Cheyenne poet RedCherries debuts with a potent and immersive narrative work about a Native American woman raised by non-Native parents and her journey back to her birth family. Addressing the systemic oppression of Indigenous populations, the collection opens with references to a child being sent to a residential school, and her mother dying in a mental institution as a result. Elsewhere, a queer woman returns to the reservation to some consternation from residents, until the community drops its bigoted beliefs, at which point she is revered: “A union of two Cheyenne women was understood to/ be sacred because Cheyenne women are sacred.” One of the standout poems, “engine injun,” tells the story of a Cheyenne woman who travels to San Francisco in 1969 to take part in a large powwow and learns about the part-Native heritage of Neil Armstrong, who lands on the moon that very night. Elsewhere, a speaker addresses her mother with awe, “You would wake up, brush your hair, put on your denim jacket and become the 1970s cowboy everyone wanted to be.” The collection celebrates this mother, who was the speaker’s connection to the Cheyenne world and was taken from her at a young age. The result is a confident and arresting account of loss and the search to rebuild community and identity. (July)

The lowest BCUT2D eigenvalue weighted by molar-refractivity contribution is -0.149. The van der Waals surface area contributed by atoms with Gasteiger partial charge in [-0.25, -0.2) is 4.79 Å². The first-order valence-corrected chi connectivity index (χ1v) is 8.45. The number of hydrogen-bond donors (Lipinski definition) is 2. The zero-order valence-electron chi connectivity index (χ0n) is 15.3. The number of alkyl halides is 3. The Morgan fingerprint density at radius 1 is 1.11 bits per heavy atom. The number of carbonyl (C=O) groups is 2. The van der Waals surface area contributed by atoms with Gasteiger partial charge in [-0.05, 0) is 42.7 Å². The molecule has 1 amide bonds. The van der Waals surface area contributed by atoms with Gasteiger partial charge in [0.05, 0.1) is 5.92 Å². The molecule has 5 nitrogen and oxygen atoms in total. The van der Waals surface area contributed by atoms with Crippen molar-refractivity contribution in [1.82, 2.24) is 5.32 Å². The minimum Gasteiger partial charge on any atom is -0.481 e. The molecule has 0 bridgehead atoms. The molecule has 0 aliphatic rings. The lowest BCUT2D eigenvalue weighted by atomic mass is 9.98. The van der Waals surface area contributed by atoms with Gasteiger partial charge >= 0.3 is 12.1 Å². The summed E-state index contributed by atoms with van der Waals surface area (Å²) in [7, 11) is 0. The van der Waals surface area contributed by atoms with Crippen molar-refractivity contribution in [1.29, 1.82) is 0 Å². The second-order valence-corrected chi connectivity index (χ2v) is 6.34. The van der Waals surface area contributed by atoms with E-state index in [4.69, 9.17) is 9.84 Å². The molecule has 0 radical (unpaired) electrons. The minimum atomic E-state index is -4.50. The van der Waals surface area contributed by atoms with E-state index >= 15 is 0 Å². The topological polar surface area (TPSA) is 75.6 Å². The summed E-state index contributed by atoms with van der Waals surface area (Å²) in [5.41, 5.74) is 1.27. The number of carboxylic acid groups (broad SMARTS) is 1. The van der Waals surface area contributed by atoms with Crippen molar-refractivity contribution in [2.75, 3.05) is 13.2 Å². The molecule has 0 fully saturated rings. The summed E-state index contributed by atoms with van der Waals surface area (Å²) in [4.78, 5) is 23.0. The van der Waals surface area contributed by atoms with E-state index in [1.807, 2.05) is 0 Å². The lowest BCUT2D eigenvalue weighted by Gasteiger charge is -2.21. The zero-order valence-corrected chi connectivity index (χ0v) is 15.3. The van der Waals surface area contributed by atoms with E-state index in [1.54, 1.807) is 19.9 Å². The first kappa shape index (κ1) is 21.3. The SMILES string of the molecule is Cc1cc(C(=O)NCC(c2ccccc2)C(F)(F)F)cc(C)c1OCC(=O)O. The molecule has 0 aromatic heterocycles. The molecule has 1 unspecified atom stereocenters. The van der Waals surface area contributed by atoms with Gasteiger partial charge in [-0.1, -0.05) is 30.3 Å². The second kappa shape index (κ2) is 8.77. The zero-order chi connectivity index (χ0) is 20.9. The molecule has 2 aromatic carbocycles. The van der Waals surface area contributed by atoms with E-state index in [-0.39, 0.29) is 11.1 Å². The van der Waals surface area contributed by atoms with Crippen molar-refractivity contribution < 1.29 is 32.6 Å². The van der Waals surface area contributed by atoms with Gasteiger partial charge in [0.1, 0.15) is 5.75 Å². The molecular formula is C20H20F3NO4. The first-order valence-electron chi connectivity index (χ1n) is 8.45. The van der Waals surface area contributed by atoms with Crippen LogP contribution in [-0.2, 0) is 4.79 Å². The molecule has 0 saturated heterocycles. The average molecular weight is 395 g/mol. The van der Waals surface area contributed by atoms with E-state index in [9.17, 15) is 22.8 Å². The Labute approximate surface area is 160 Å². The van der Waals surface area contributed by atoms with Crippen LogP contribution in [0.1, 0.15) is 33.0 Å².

Reviewed on 07/26/2024 | Details & Permalink

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Bluff

Danez Smith. Graywolf, $18 trade paper (160p) ISBN 978-1-64445-298-1